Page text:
Oilfield Rush to High-Tech Helps Smaller Companies Thrive

Oilfield Rush to High-Tech Helps Smaller Companies Thrive
A wave of next-generation upstarts is hitting America's oil patch, offering high-tech solutions aimed at an industry in flux following the worst crude-market crash in a generation.

(Bloomberg) -- A wave of next-generation upstarts is hitting America’s oil patch, offering high-tech solutions aimed at an industry in flux following the worst crude-market crash in a generation.

At a time when the five biggest oilfield servicers -- still smarting from the price rout -- have cut almost $1 billion from their research budgets, companies such as Ambyint Inc. are stepping into the breach. Ambyint uses iPhone-sized computers, digital signals and complex algorithms to control the flow of oil from older wells, boosting output and avoiding downtime.

The old guard is taking note. This month, Halliburton Co., the largest provider of fracking services, bought Summit ESP, a company armed with 44 patents for technology to improve production. That followed by two months Helmerich & Payne Inc.’s acquisition of  Motive Drilling Technologies Inc., with 14 patents, another dozen pending, and software in hand that can robotically steer drill bits located more than a mile underground.

“We had the land rush to buy up acreage; now the land rush is going to be to start buying up intellectual property,” said Mark Mills, a partner in CVP, a digital oilfield venture fund. “The oil industry hasn’t been like that for a long time because it’s been locked into an old structure.”

While the oil industry has largely recovered from its three-year rout, prices have settled far short of the $100-a-barrel levels seen prior to the plunge. At $45 to $50 a barrel, explorers are looking for every bit of help they can get to keep costs under control.

Unique Systems

In some cases, the new innovators offer unique software systems. In others, they’re fine-tuning existing hardware to smooth out the rough edges. And with less access to funding than their bigger rivals, the smaller companies have tended to focus on one issue at a time, allowing drillers to pick and choose the individual fixes they need, rather than being locked into a larger contract with one of the big servicers.

“The shale revolution is changing America,” said Kevin Shuba, the chief executive officer of OmniTRAX, a railroad logistics provider, in a telephone interview. “There’s a great opportunity for smaller companies to enter this space because of their flexibility and because of their ability to move quickly.”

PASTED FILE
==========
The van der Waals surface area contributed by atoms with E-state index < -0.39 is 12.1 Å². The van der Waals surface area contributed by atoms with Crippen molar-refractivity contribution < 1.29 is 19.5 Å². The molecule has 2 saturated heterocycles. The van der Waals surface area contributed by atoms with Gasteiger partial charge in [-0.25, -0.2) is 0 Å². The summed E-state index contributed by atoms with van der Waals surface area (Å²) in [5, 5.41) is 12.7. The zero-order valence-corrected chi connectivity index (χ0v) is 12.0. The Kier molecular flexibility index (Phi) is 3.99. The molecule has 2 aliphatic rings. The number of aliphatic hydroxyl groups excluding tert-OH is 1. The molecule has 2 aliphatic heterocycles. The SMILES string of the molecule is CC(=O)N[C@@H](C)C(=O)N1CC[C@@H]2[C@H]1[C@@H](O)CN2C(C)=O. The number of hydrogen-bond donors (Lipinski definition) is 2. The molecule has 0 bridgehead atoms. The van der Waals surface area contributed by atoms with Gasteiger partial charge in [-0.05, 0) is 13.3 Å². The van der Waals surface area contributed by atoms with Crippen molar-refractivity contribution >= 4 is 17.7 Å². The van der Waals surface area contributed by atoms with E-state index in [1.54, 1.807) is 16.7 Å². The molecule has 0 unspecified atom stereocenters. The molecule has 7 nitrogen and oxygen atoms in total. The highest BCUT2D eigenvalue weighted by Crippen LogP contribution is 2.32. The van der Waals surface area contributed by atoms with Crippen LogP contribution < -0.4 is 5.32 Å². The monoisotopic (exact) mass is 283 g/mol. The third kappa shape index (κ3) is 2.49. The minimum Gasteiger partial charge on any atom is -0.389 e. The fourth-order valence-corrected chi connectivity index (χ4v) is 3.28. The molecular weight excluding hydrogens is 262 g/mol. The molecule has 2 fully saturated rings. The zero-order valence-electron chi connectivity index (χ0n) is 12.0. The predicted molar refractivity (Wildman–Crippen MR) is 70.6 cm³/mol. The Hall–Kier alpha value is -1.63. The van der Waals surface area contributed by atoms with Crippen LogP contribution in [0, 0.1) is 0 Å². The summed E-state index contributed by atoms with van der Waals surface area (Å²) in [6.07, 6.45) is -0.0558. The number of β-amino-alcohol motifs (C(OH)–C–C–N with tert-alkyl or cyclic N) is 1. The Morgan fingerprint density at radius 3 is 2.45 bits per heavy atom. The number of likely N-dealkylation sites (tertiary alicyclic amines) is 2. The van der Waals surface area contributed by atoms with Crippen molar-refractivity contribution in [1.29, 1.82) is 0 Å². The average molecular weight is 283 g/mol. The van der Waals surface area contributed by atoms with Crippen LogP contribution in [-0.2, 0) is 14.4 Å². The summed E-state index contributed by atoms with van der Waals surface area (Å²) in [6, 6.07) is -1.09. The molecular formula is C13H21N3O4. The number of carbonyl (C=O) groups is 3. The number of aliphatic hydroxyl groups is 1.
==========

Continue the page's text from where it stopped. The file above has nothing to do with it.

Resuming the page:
Ambyint, a Canada-based provider of software and devices, was launched in 2014 by Nav Dhunay, previously known for his development of a home-automation technology system to control thermostats, lights and music remotely from mobile phones.

His latest technology is designed to remotely control oil flow from miles away in wells that have slowed with age, and on a variety of systems.

In changing his focus, Dhunay said he moved from “more of a consumer-tech, Silicon Valley-type of culture where it’s all about innovation and fast-paced change to an industry that is quite a bit slower when it comes to adoption of technology, quite a bit slower when it comes to innovation.”

Many of the biggest players are “just continuing to do step-changes to what they’ve already got,” Dhunay said in an interview.

The successes of these smaller companies comes at a time when the biggest service providers have been retreating on their own in-house innovation.

Techno Music

When Baker Hughes Inc. blasted techno music and splashed lightning-fast graphics over a movie screen to a room full of energy analysts in a suburb outside Houston three years ago, the world’s third-biggest oilfield-services provider predicted its newly unveiled invention would someday replace the most iconic symbol in the century-old oilfield, the nodding donkey pump.

Today the Baker Hughes technology, called LEAP, has hardly been discussed on earnings calls, and has failed to displace the traditional oil pumps in any significant way. In the meantime, Baker Hughes cut its research spending by 37 percent, to $384 million in 2016 from $613 million two years earlier.


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